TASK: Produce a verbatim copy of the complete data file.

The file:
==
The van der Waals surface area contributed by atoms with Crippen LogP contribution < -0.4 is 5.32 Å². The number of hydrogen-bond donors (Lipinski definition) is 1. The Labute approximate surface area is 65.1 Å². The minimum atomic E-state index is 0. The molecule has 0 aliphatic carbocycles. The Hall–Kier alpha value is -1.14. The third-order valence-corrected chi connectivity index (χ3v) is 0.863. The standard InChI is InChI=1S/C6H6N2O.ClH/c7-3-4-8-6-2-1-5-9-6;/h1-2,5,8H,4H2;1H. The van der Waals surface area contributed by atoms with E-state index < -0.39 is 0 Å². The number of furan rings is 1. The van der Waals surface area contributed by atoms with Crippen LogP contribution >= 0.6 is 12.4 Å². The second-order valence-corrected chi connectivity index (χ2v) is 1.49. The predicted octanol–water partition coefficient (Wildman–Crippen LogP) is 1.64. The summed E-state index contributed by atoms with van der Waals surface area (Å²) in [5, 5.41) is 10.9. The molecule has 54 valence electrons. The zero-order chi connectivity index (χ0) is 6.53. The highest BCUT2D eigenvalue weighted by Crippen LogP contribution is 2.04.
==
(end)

The van der Waals surface area contributed by atoms with Crippen LogP contribution < -0.4 is 5.32 Å². The number of hydrogen-bond donors (Lipinski definition) is 1. The Labute approximate surface area is 65.1 Å². The minimum atomic E-state index is 0. The molecule has 0 aliphatic carbocycles. The Hall–Kier alpha value is -1.14. The third-order valence-corrected chi connectivity index (χ3v) is 0.863. The standard InChI is InChI=1S/C6H6N2O.ClH/c7-3-4-8-6-2-1-5-9-6;/h1-2,5,8H,4H2;1H. The van der Waals surface area contributed by atoms with E-state index < -0.39 is 0 Å². The number of furan rings is 1. The van der Waals surface area contributed by atoms with Crippen LogP contribution >= 0.6 is 12.4 Å². The second-order valence-corrected chi connectivity index (χ2v) is 1.49. The predicted octanol–water partition coefficient (Wildman–Crippen LogP) is 1.64. The summed E-state index contributed by atoms with van der Waals surface area (Å²) in [5, 5.41) is 10.9. The molecule has 54 valence electrons. The zero-order chi connectivity index (χ0) is 6.53. The highest BCUT2D eigenvalue weighted by Crippen LogP contribution is 2.04.